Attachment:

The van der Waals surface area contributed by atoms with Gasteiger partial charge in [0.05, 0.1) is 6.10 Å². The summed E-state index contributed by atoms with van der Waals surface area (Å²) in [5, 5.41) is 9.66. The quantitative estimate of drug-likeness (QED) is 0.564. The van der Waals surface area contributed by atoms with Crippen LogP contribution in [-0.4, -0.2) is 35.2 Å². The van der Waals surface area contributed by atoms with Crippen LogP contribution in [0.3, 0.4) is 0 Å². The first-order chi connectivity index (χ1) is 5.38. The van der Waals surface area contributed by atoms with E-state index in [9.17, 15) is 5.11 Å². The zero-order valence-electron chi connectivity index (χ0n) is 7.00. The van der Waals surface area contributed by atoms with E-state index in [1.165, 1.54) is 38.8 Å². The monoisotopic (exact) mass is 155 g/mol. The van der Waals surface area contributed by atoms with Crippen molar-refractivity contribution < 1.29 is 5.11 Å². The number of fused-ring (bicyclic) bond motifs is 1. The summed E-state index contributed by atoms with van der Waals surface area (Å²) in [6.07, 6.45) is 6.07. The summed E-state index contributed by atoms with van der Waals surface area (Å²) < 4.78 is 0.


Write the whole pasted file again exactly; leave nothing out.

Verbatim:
The van der Waals surface area contributed by atoms with Gasteiger partial charge in [0.05, 0.1) is 6.10 Å². The summed E-state index contributed by atoms with van der Waals surface area (Å²) in [5, 5.41) is 9.66. The quantitative estimate of drug-likeness (QED) is 0.564. The van der Waals surface area contributed by atoms with Crippen LogP contribution in [-0.4, -0.2) is 35.2 Å². The van der Waals surface area contributed by atoms with Crippen LogP contribution in [0.3, 0.4) is 0 Å². The first-order chi connectivity index (χ1) is 5.38. The van der Waals surface area contributed by atoms with E-state index in [9.17, 15) is 5.11 Å². The zero-order valence-electron chi connectivity index (χ0n) is 7.00. The van der Waals surface area contributed by atoms with E-state index in [1.165, 1.54) is 38.8 Å². The monoisotopic (exact) mass is 155 g/mol. The van der Waals surface area contributed by atoms with Crippen molar-refractivity contribution < 1.29 is 5.11 Å². The number of fused-ring (bicyclic) bond motifs is 1. The summed E-state index contributed by atoms with van der Waals surface area (Å²) in [6.07, 6.45) is 6.07. The summed E-state index contributed by atoms with van der Waals surface area (Å²) < 4.78 is 0.